RACHEL MARTIN, Host:
This is ALL THINGS CONSIDERED from NPR News. Guy Raz is away. I'm Rachel Martin.
We'd like to start today by introducing you to Tom Gamble.
TOM GAMBLE: I'm a mail carrier with the U.S. Postal Service on my 24th year. My route is in Middletown, Ohio. It's just a little over 26 miles, but it takes about four and a half hours to sort it and about four hours to deliver it. The biggest reward, I think, is probably the relationships you develop with your customers.
Some of the older people and the retired people definitely on a first-name basis. In very isolated areas, sometimes in the course of a week, the mail carrier might be the only person customers will see. There's countless stories of carriers that have been looking out for some of their older customers, some of the ones they know are frail and saved the lives of customers because their mail started to build up in the mailbox.
We kind of keep an eye on the neighborhoods. We know who the kids are, where they should be, where they shouldn't be. Unfortunately, as things have progressed here with the Postal Service, there's more and more pressure to do things in less and less time, so we have a little less time to communicate with our customers.
MARTIN: That's today's cover story, checks in the mail: fixing the U.S. Postal System.
(SOUNDBITE OF MUSIC)
MARTIN: More than half a million people work for the U.S. Postal Service. It's the seventh largest employer in the world. And like a lot of businesses, this one is being transformed by the Internet. Just in the last four years, for instance, mail volume is down 20 percent. So the Postal Service is struggling to reinvent itself, but change isn't easy. Thousands of post offices may have to be shut down.
The Postmaster General, Patrick Donahoe, went to Congress recently to ask for help. This week, postal workers rallied against possible closures.
(SOUNDBITE OF PROTEST RALLY)
UNIDENTIFIED GROUP: We don't want a bailout. We want to get the mail out.
MARTIN: Donahoe's plan, which President Obama has endorsed, could mean layoffs, closures and an end to Saturday delivery. Fifty years ago, the Postal Service had a very different kind of problem.
(SOUNDBITE OF MUSIC)
GROUP: (Singing) They got more mail than ever before.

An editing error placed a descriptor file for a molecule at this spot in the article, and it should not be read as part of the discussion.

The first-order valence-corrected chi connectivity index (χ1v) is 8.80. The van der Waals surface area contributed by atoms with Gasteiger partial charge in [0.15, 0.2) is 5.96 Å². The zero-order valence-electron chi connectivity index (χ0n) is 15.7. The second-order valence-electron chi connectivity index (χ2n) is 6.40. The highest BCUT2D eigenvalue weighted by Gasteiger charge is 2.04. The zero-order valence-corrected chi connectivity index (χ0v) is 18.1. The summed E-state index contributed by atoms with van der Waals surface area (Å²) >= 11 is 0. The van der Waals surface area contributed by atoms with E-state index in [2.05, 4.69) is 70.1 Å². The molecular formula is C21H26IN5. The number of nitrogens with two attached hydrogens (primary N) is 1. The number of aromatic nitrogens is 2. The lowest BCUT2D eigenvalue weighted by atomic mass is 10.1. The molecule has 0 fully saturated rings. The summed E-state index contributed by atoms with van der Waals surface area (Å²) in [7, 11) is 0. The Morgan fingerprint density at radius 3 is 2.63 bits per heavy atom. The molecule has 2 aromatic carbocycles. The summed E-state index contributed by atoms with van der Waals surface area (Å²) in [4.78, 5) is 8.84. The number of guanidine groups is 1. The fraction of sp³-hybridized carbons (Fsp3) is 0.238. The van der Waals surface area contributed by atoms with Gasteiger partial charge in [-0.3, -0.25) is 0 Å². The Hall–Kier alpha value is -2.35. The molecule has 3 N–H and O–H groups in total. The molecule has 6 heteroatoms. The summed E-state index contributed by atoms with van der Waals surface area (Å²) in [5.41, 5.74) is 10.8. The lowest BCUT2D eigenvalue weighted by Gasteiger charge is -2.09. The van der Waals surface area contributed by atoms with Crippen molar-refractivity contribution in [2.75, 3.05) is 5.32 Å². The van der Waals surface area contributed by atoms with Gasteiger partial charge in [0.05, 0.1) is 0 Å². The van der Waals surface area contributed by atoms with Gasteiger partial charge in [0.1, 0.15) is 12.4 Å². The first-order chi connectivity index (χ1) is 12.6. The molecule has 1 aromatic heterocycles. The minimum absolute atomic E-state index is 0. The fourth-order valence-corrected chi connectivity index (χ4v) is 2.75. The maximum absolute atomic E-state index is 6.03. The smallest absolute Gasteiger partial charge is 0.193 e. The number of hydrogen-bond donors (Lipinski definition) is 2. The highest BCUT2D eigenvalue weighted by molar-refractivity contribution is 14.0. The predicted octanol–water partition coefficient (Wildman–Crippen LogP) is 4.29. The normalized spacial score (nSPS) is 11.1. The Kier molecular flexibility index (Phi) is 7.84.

UNIDENTIFIED WOMAN: (Singing) It's wrapped in bags, stacked on shelves.
GROUP: (Singing) There's hardly room for anything. There's been a mail explosion.
MARTIN: Back in the 1960s, the Postal Service was pushing a new idea, zip codes as a way to organize delivery of all that mail. Today, the new ideas to save the post office don't really fit in a jingle.
In Congress, Representative Darrell Issa, a Republican from California, wants the service to be under tighter controls. Issa would create a control board that could re-negotiate union contracts. And he blames the leaders of the Postal Service for its problem.
DARRELL ISSA: They have gone the wrong way. They have gone from having no debt to having 15 billion in debt, which was their debt limit, and 5.5 billion that they can't pay that's due in a few days. That tells us, as a businessman, that no matter what they say, they have more than a small cash flow problem.
MARTIN: Senator Tom Carper, a Democrat from Delaware, agrees there is a problem. But the solution he is proposing is very different.
TOM CARPER: Part of what we need to do is to enable the Postal Service to take the steps that are appropriate is they right-size their enterprise for the 21st century, much like the auto industry did in this country a couple of years ago.
MARTIN: You talk about how the Postal Service actually does something a little different and sets aside payments for health care benefits for retirees. How has that made things complicated for the Postal Service?